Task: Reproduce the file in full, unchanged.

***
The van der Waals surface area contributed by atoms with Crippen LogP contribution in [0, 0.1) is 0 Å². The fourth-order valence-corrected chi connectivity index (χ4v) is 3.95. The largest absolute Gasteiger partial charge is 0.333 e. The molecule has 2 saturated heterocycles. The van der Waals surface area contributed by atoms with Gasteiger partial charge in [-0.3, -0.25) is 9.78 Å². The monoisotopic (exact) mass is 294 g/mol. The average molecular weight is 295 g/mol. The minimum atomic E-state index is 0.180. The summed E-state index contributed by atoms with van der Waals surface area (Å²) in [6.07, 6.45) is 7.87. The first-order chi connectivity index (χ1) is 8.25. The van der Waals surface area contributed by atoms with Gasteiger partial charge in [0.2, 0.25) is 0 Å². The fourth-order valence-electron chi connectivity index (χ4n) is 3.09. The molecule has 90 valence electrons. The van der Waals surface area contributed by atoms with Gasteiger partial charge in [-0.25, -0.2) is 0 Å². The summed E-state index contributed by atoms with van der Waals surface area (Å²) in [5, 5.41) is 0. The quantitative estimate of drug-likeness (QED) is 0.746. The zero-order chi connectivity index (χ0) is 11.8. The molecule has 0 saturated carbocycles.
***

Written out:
The van der Waals surface area contributed by atoms with Crippen LogP contribution in [0, 0.1) is 0 Å². The fourth-order valence-corrected chi connectivity index (χ4v) is 3.95. The largest absolute Gasteiger partial charge is 0.333 e. The molecule has 2 saturated heterocycles. The van der Waals surface area contributed by atoms with Gasteiger partial charge in [-0.3, -0.25) is 9.78 Å². The monoisotopic (exact) mass is 294 g/mol. The average molecular weight is 295 g/mol. The minimum atomic E-state index is 0.180. The summed E-state index contributed by atoms with van der Waals surface area (Å²) in [6.07, 6.45) is 7.87. The first-order chi connectivity index (χ1) is 8.25. The van der Waals surface area contributed by atoms with Gasteiger partial charge in [0.2, 0.25) is 0 Å². The fourth-order valence-electron chi connectivity index (χ4n) is 3.09. The molecule has 90 valence electrons. The van der Waals surface area contributed by atoms with Gasteiger partial charge in [-0.25, -0.2) is 0 Å². The summed E-state index contributed by atoms with van der Waals surface area (Å²) in [5, 5.41) is 0. The quantitative estimate of drug-likeness (QED) is 0.746. The zero-order chi connectivity index (χ0) is 11.8. The molecule has 0 saturated carbocycles.